Meet Mark

Let me introduce myself. My name is Mark Sisson. I’m 63 years young. I live and work in Malibu, California. In a past life I was a professional marathoner and triathlete. Now my life goal is to help 100 million people get healthy. I started this blog in 2006 to empower people to take full responsibility for their own health and enjoyment of life by investigating, discussing, and critically rethinking everything we’ve assumed to be true about health and wellness...

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April 08 2015

How to Take Care of Your Gut: The New and Improved Primal Flora

By Mark Sisson
83 Comments

Anytime I discuss supplements, some readers balk. For them, if Grok didn’t do it, we shouldn’t either. And you know what? If that describes you, I get where you’re coming from. Ideally, optimal health develops organically — from the food we eat, the sun, sleep, and movement patterns we follow, the lifestyles we develop. But we don’t live in Grok’s world any more. We don’t have access to the same nutrient-dense plants and animals he did, and we face entirely new stressors and endure novel deficits previous generations never have. These new challenges call for new solutions, and supplements can be one of these solutions. As a supplement maker, I always take cues from Grok’s behaviors, physiology, and requirements and use modern day science to produce quality products. I’m not just making them to sell something. I’m meeting a need and filling a deficit. Usually my own!

The funny thing about science is that it’s a moving target. It’s evolving, and if the science evolves, so too must the supplements based on its findings. To stay abreast of it all, I’m always researching and listening to advisors and other experts to make sure that my formulations are optimal. Gut health as a health topic has exploded in recent years, as has the amount of research being done, and what we know about how the foods we eat, behaviors we do, and supplements we take affect our guts has evolved. I recently updated the Primal Flora formulation to reflect the latest developments. It now contains an (almost) entirely new set of probiotic strains. Below I’ll explain what these are, how you can benefit, and share my own experience using the new formulation.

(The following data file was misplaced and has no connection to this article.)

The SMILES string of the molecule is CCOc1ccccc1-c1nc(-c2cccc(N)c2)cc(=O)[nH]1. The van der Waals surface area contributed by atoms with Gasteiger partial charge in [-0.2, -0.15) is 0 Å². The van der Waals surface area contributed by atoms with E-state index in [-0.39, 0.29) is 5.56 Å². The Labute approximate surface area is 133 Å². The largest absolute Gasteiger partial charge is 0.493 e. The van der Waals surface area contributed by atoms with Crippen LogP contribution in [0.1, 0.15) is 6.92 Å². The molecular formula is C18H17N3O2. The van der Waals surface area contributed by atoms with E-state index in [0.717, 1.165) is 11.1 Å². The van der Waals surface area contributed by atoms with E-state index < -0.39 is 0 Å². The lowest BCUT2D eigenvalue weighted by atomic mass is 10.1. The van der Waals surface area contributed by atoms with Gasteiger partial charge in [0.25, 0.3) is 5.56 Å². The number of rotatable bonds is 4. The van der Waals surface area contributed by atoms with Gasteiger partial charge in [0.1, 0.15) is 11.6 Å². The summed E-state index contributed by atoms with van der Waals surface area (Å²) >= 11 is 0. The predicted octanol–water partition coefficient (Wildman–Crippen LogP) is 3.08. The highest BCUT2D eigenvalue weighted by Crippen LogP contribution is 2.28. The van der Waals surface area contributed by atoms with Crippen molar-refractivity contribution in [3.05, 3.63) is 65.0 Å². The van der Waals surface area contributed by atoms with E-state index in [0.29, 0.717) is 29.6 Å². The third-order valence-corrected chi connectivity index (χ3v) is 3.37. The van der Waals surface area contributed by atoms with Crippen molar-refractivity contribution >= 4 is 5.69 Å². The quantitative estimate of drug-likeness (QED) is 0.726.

But first, I need to explain a few concepts. You are probably aware that most common probiotics and fermented milk products contain primarily lactobacillus and bifidobacterium species. The reason I elected not to focus on those is because these species are already very prevalent in our guts – there are probably over 20 trillion – so adding even 20 billion more CFU (colony forming unit) is only boosting the population by one one-thousandth. And that’s if they even survive the harsh acidic environment of the stomach (which most probiotics don’t). Instead, what I wanted was a number of well-researched species that I could deliver to the GI tract where they could colonize and do their unique jobs. To do this, most had to be what we call “spore formers” that remain dormant until they reach the appropriate parts of the gut, undamaged by stomach acid. These needed to be the species and strains that were proven effective in years of solid research, in many cases signaling to other bacteria to increase or decrease. Finally, to make the formula even more effective, I put them in “time release” veggie capsules that won’t disintegrate until past the stomach. Now, instead of delivering 40 or 60 Billion colony forming units that are DOA, we can deliver a smaller dosage of far more potent (and living) probiotics. In fact, less may be more in this case.